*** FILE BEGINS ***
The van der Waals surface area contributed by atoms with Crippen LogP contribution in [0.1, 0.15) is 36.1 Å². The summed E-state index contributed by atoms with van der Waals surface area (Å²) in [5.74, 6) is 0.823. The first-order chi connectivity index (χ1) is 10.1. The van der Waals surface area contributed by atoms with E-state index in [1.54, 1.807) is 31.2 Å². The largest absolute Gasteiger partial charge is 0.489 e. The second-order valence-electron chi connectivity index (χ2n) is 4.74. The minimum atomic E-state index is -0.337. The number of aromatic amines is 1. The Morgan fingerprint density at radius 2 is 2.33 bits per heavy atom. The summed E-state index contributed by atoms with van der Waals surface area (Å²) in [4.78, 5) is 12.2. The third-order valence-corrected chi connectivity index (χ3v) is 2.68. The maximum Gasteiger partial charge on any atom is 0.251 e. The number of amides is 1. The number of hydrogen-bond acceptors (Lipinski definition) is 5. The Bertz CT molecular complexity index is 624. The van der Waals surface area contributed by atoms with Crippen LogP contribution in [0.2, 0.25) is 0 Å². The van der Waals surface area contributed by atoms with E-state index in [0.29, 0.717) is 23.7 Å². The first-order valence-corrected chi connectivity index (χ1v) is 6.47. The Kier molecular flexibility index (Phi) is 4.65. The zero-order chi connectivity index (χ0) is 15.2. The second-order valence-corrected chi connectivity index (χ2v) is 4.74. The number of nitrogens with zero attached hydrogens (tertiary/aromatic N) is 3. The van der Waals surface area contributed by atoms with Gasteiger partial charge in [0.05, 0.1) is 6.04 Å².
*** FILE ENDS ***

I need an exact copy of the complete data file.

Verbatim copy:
The van der Waals surface area contributed by atoms with Crippen LogP contribution in [0.1, 0.15) is 36.1 Å². The summed E-state index contributed by atoms with van der Waals surface area (Å²) in [5.74, 6) is 0.823. The first-order chi connectivity index (χ1) is 10.1. The van der Waals surface area contributed by atoms with E-state index in [1.54, 1.807) is 31.2 Å². The largest absolute Gasteiger partial charge is 0.489 e. The second-order valence-electron chi connectivity index (χ2n) is 4.74. The minimum atomic E-state index is -0.337. The number of aromatic amines is 1. The Morgan fingerprint density at radius 2 is 2.33 bits per heavy atom. The summed E-state index contributed by atoms with van der Waals surface area (Å²) in [4.78, 5) is 12.2. The third-order valence-corrected chi connectivity index (χ3v) is 2.68. The maximum Gasteiger partial charge on any atom is 0.251 e. The number of amides is 1. The number of hydrogen-bond acceptors (Lipinski definition) is 5. The Bertz CT molecular complexity index is 624. The van der Waals surface area contributed by atoms with Crippen LogP contribution in [0.2, 0.25) is 0 Å². The van der Waals surface area contributed by atoms with E-state index in [0.29, 0.717) is 23.7 Å². The first-order valence-corrected chi connectivity index (χ1v) is 6.47. The Kier molecular flexibility index (Phi) is 4.65. The zero-order chi connectivity index (χ0) is 15.2. The second-order valence-corrected chi connectivity index (χ2v) is 4.74. The number of nitrogens with zero attached hydrogens (tertiary/aromatic N) is 3. The van der Waals surface area contributed by atoms with Gasteiger partial charge in [0.05, 0.1) is 6.04 Å².